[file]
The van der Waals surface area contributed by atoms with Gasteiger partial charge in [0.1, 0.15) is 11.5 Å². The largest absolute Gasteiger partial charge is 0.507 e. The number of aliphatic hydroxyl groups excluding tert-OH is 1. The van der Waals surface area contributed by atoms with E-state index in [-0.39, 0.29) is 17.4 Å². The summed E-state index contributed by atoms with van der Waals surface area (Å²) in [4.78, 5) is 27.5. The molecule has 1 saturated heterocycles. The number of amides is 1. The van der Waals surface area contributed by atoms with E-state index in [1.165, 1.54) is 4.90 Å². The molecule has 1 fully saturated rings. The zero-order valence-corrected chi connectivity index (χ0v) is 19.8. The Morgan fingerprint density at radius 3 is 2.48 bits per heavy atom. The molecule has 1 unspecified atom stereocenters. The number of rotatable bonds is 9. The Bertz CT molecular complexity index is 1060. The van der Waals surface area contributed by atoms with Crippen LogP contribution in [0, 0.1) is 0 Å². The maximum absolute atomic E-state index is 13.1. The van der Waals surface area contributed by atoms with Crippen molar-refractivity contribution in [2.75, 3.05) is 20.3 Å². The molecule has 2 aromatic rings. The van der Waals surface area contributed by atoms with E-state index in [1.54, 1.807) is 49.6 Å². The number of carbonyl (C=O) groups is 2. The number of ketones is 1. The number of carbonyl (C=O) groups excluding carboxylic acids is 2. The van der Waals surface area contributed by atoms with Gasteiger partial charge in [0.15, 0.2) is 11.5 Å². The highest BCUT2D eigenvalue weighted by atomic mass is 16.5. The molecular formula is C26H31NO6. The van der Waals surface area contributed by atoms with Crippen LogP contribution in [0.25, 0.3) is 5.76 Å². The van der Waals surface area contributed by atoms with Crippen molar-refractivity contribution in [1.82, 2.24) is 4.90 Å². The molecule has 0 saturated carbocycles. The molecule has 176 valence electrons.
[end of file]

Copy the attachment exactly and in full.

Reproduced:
The van der Waals surface area contributed by atoms with Gasteiger partial charge in [0.1, 0.15) is 11.5 Å². The largest absolute Gasteiger partial charge is 0.507 e. The number of aliphatic hydroxyl groups excluding tert-OH is 1. The van der Waals surface area contributed by atoms with E-state index in [-0.39, 0.29) is 17.4 Å². The summed E-state index contributed by atoms with van der Waals surface area (Å²) in [4.78, 5) is 27.5. The molecule has 1 saturated heterocycles. The number of amides is 1. The van der Waals surface area contributed by atoms with E-state index in [1.165, 1.54) is 4.90 Å². The molecule has 1 fully saturated rings. The zero-order valence-corrected chi connectivity index (χ0v) is 19.8. The Morgan fingerprint density at radius 3 is 2.48 bits per heavy atom. The molecule has 1 unspecified atom stereocenters. The number of rotatable bonds is 9. The Bertz CT molecular complexity index is 1060. The van der Waals surface area contributed by atoms with Crippen LogP contribution in [0, 0.1) is 0 Å². The maximum absolute atomic E-state index is 13.1. The van der Waals surface area contributed by atoms with Crippen molar-refractivity contribution in [2.75, 3.05) is 20.3 Å². The molecule has 2 aromatic rings. The van der Waals surface area contributed by atoms with E-state index in [1.54, 1.807) is 49.6 Å². The number of carbonyl (C=O) groups is 2. The number of ketones is 1. The number of carbonyl (C=O) groups excluding carboxylic acids is 2. The van der Waals surface area contributed by atoms with Gasteiger partial charge in [0.15, 0.2) is 11.5 Å². The highest BCUT2D eigenvalue weighted by atomic mass is 16.5. The molecular formula is C26H31NO6. The van der Waals surface area contributed by atoms with Crippen LogP contribution in [0.25, 0.3) is 5.76 Å². The van der Waals surface area contributed by atoms with Crippen molar-refractivity contribution in [1.82, 2.24) is 4.90 Å². The molecule has 0 saturated carbocycles. The molecule has 176 valence electrons.